Democrats will get outspent in Iowa House races again. Here's why

Democrats have opportunities to make big gains in the Iowa House this year. Thirteen of the 59 Republican-held seats in the lower chamber are open. A number of Democratic challengers have done well on fundraising, in some cases even out-raising the GOP incumbents in their districts. The past year’s special elections for Iowa House seats suggest that Democratic turnout may be much higher than the level seen in Iowa’s last two midterms, thanks to extreme laws enacted by statehouse Republicans and an unpopular president in Washington.

But winning a state legislative race often requires more than a favorable political environment. Bleeding Heartland observed in February that “the latest set of campaign financial disclosures reveal little sense of urgency among Democratic incumbents who could do much more to help others win competitive districts this November.”

Unfortunately, the latest fundraising numbers tell the same old story.

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Is Iowa government decentralization a fantasy?

A provocative idea from Richard Lindgren, emeritus Professor of Business at Graceland University and a past president of the Lamoni Development Corporation in Decatur County. -promoted by desmoinesdem

I have lived in Iowa for almost 20 years of my life in total, over several tenures, and for the life of me, I still can’t understand why the voters of the state allow the degree of governmental centralization that exists in the Des Moines area while so many smaller towns in the state continue to experience demographic and economic decline.

Humor me for a bit and engage with me in a “What If?” exercise. What if all the jobs involved in running the Iowa state government were more equally distributed around the state, say on a per capita basis, or better, weighted to local economic need? In this world of high-tech communication, why does Des Moines, already awash in private and public economic development dollars, continue to hold such a disproportionate share of the jobs required to run the state government? We’ll look at the obstacles in a bit, but we first may need some “whack on the side of the head” re-imagining here.

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Thoughts from Disney World

Seven Orlando parks in eight days equals gallons of sweat, aching legs, and gigantic lines. It means grandchildren smiles and fast food overdose. Days divided into ride time waits, Fast Pass deadlines, and heat-induced observations before being dropped and twirled. These are those observations.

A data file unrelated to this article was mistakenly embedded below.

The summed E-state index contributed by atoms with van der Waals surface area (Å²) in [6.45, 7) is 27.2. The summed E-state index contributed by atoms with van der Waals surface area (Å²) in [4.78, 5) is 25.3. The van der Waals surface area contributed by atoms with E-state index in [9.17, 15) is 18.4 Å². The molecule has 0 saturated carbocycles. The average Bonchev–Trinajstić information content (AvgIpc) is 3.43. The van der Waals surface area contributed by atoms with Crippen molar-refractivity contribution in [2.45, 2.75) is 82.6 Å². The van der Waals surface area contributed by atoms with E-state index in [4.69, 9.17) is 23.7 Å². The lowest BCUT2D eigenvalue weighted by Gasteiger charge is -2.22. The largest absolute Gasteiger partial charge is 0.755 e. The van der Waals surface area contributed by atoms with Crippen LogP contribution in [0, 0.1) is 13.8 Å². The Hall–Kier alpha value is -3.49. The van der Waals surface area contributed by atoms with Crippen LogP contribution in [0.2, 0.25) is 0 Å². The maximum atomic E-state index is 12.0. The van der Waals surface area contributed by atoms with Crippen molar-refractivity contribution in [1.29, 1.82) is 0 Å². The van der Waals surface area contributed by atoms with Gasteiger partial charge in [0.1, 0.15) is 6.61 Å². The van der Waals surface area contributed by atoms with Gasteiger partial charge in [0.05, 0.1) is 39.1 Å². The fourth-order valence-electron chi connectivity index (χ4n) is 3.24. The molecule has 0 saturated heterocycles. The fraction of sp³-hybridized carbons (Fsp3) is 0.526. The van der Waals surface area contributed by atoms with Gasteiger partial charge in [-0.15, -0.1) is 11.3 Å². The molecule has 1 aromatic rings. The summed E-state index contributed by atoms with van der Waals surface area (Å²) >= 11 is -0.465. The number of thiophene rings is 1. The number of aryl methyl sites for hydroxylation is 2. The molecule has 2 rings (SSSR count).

If a party is going to defend ripping babies from their families at the border, it can’t call itself pro-family or even pro-life.

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Summer blockbuster: The Force (for Taxing Internet Sales) Awakens

Tax and budget policy expert Randy Bauer explores the likely impact of a court ruling that will allow states to collect more sales tax from online purchases. Iowa Republicans were counting on that authority, having approved expanded sales tax collections as part of the tax bill enacted in May. -promoted by desmoinesdem

Years ago, I did a tongue-in-cheek summary of major tax issues and used variations on movie titles as lead-ins to discussions of various taxes. At that time, I lamented the various factors eroding state and local government sales tax collections (and recently reprised these concerns on Bleeding Heartland), labeling the discussion “Dearth of a Sales Tax.” With that background in mind, it’s time to cue up Star Wars theme music for this year’s summer tax blockbuster, The (Sales Tax) Force Awakens.

On June 21, 2018, the U.S. Supreme Court (SCOTUS) threw sales tax dependent state and local governments something of a lifeline, as it overturned two long-standing sales tax precedents that had limited the ability of governments to compel the collection of sales taxes from sellers without a physical presence in their state.

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What happened on education during the Iowa legislature's final week

Randy Richardson has the rundown on how the Iowa legislature’s final actions of 2018 will affect public school districts and higher education. -promoted by desmoinesdem

While controversial issues like abortion and tax reform grabbed the headlines last week, a number of bills impacting education saw last-minute approval before the Iowa House and Senate adjourned for the year on May 5.

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Kim Reynolds misleads three times in one sound bite on GOP tax bill

“Republicans led on tax reform in 2018,” Governor Kim Reynolds asserted in a news release after lawmakers adjourned for the year on May 5. “As a result, hardworking, middle class Iowa families, farmers, small business owners and workers get meaningful relief, all while Iowa’s budget priorities in future years are protected.”

None of those claims withstand scrutiny.

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